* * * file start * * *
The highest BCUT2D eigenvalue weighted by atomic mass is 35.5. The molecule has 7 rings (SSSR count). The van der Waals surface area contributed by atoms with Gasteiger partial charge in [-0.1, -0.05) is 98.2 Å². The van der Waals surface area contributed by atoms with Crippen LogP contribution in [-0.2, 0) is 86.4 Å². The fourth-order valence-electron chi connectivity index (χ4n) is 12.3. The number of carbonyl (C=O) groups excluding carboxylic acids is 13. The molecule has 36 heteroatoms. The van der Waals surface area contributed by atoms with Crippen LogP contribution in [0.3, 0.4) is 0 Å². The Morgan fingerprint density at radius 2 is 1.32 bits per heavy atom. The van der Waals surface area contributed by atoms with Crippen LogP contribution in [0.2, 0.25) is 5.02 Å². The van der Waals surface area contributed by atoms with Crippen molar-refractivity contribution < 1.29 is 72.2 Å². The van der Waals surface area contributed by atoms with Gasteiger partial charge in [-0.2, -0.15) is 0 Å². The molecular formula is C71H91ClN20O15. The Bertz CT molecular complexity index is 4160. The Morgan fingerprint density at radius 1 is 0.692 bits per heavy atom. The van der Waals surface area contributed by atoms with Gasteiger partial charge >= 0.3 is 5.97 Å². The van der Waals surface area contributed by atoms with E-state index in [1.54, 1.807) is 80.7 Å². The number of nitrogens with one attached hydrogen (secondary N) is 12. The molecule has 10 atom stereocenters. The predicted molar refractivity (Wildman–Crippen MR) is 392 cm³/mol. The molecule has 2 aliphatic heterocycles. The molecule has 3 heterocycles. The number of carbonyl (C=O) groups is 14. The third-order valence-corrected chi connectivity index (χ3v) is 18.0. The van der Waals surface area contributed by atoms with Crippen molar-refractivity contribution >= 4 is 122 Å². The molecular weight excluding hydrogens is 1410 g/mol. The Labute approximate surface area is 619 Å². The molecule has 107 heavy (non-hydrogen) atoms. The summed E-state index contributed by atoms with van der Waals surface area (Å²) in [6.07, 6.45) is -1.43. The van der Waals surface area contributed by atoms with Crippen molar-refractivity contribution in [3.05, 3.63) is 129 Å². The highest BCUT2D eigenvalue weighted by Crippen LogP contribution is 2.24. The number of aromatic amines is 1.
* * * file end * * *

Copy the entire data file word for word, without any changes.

The highest BCUT2D eigenvalue weighted by atomic mass is 35.5. The molecule has 7 rings (SSSR count). The van der Waals surface area contributed by atoms with Gasteiger partial charge in [-0.1, -0.05) is 98.2 Å². The van der Waals surface area contributed by atoms with Crippen LogP contribution in [-0.2, 0) is 86.4 Å². The fourth-order valence-electron chi connectivity index (χ4n) is 12.3. The number of carbonyl (C=O) groups excluding carboxylic acids is 13. The molecule has 36 heteroatoms. The van der Waals surface area contributed by atoms with Crippen LogP contribution in [0.3, 0.4) is 0 Å². The Morgan fingerprint density at radius 2 is 1.32 bits per heavy atom. The van der Waals surface area contributed by atoms with Crippen LogP contribution in [0.2, 0.25) is 5.02 Å². The van der Waals surface area contributed by atoms with Crippen molar-refractivity contribution < 1.29 is 72.2 Å². The van der Waals surface area contributed by atoms with Gasteiger partial charge in [-0.2, -0.15) is 0 Å². The molecular formula is C71H91ClN20O15. The Bertz CT molecular complexity index is 4160. The Morgan fingerprint density at radius 1 is 0.692 bits per heavy atom. The van der Waals surface area contributed by atoms with Gasteiger partial charge >= 0.3 is 5.97 Å². The van der Waals surface area contributed by atoms with E-state index in [1.54, 1.807) is 80.7 Å². The number of nitrogens with one attached hydrogen (secondary N) is 12. The molecule has 10 atom stereocenters. The predicted molar refractivity (Wildman–Crippen MR) is 392 cm³/mol. The molecule has 2 aliphatic heterocycles. The molecule has 3 heterocycles. The number of carbonyl (C=O) groups is 14. The third-order valence-corrected chi connectivity index (χ3v) is 18.0. The van der Waals surface area contributed by atoms with Crippen molar-refractivity contribution >= 4 is 122 Å². The molecular weight excluding hydrogens is 1410 g/mol. The Labute approximate surface area is 619 Å². The molecule has 107 heavy (non-hydrogen) atoms. The summed E-state index contributed by atoms with van der Waals surface area (Å²) in [6.07, 6.45) is -1.43. The van der Waals surface area contributed by atoms with Crippen molar-refractivity contribution in [3.05, 3.63) is 129 Å². The highest BCUT2D eigenvalue weighted by Crippen LogP contribution is 2.24. The number of aromatic amines is 1.